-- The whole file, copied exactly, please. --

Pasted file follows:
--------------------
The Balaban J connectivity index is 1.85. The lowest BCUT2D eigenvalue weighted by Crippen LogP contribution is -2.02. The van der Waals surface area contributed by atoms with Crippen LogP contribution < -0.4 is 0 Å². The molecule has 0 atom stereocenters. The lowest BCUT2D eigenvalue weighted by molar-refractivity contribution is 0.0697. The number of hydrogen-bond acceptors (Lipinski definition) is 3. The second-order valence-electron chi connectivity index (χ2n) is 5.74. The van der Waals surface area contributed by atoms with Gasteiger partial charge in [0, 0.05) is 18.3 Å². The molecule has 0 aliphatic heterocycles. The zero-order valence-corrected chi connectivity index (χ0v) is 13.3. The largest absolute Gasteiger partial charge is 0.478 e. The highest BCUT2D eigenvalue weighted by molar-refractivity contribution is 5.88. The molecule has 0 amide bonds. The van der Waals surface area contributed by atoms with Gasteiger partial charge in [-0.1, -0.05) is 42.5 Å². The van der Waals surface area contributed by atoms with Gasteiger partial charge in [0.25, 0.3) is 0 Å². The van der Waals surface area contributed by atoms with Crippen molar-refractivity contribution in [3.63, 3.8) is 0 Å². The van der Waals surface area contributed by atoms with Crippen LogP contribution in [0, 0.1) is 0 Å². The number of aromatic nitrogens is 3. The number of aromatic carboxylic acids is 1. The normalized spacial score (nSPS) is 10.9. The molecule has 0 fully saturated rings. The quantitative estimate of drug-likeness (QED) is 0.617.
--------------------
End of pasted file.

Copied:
The Balaban J connectivity index is 1.85. The lowest BCUT2D eigenvalue weighted by Crippen LogP contribution is -2.02. The van der Waals surface area contributed by atoms with Crippen LogP contribution < -0.4 is 0 Å². The molecule has 0 atom stereocenters. The lowest BCUT2D eigenvalue weighted by molar-refractivity contribution is 0.0697. The number of hydrogen-bond acceptors (Lipinski definition) is 3. The second-order valence-electron chi connectivity index (χ2n) is 5.74. The van der Waals surface area contributed by atoms with Gasteiger partial charge in [0, 0.05) is 18.3 Å². The molecule has 0 aliphatic heterocycles. The zero-order valence-corrected chi connectivity index (χ0v) is 13.3. The largest absolute Gasteiger partial charge is 0.478 e. The highest BCUT2D eigenvalue weighted by molar-refractivity contribution is 5.88. The molecule has 0 amide bonds. The van der Waals surface area contributed by atoms with Gasteiger partial charge in [-0.1, -0.05) is 42.5 Å². The van der Waals surface area contributed by atoms with Gasteiger partial charge in [0.25, 0.3) is 0 Å². The van der Waals surface area contributed by atoms with Crippen molar-refractivity contribution in [3.63, 3.8) is 0 Å². The van der Waals surface area contributed by atoms with Crippen LogP contribution in [0, 0.1) is 0 Å². The number of aromatic nitrogens is 3. The number of aromatic carboxylic acids is 1. The normalized spacial score (nSPS) is 10.9. The molecule has 0 fully saturated rings. The quantitative estimate of drug-likeness (QED) is 0.617.